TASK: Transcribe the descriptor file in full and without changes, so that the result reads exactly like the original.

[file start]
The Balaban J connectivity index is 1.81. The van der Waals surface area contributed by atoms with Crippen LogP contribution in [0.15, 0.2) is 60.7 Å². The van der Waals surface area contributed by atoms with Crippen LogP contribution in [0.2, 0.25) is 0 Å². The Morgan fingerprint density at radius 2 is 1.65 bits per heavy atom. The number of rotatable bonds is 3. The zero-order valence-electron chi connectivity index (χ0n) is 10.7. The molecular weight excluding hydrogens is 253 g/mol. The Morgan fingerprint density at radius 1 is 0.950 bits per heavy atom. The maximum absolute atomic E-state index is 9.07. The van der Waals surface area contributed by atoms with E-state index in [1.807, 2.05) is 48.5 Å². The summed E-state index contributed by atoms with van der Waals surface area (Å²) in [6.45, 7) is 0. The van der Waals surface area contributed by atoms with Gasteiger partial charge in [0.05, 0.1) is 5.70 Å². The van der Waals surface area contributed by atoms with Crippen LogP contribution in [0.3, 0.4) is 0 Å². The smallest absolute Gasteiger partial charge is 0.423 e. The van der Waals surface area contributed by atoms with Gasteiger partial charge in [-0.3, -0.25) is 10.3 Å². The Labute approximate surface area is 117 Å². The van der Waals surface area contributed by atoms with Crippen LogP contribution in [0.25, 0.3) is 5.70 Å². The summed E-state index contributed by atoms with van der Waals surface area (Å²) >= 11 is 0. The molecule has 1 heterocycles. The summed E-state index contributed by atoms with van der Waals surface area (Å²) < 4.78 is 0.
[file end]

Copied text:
The Balaban J connectivity index is 1.81. The van der Waals surface area contributed by atoms with Crippen LogP contribution in [0.15, 0.2) is 60.7 Å². The van der Waals surface area contributed by atoms with Crippen LogP contribution in [0.2, 0.25) is 0 Å². The Morgan fingerprint density at radius 2 is 1.65 bits per heavy atom. The number of rotatable bonds is 3. The zero-order valence-electron chi connectivity index (χ0n) is 10.7. The molecular weight excluding hydrogens is 253 g/mol. The Morgan fingerprint density at radius 1 is 0.950 bits per heavy atom. The maximum absolute atomic E-state index is 9.07. The van der Waals surface area contributed by atoms with E-state index in [1.807, 2.05) is 48.5 Å². The summed E-state index contributed by atoms with van der Waals surface area (Å²) in [6.45, 7) is 0. The van der Waals surface area contributed by atoms with Gasteiger partial charge in [0.05, 0.1) is 5.70 Å². The van der Waals surface area contributed by atoms with Crippen LogP contribution in [0.3, 0.4) is 0 Å². The smallest absolute Gasteiger partial charge is 0.423 e. The van der Waals surface area contributed by atoms with Gasteiger partial charge in [-0.3, -0.25) is 10.3 Å². The Labute approximate surface area is 117 Å². The van der Waals surface area contributed by atoms with Crippen LogP contribution in [0.25, 0.3) is 5.70 Å². The summed E-state index contributed by atoms with van der Waals surface area (Å²) >= 11 is 0. The molecule has 1 heterocycles. The summed E-state index contributed by atoms with van der Waals surface area (Å²) < 4.78 is 0.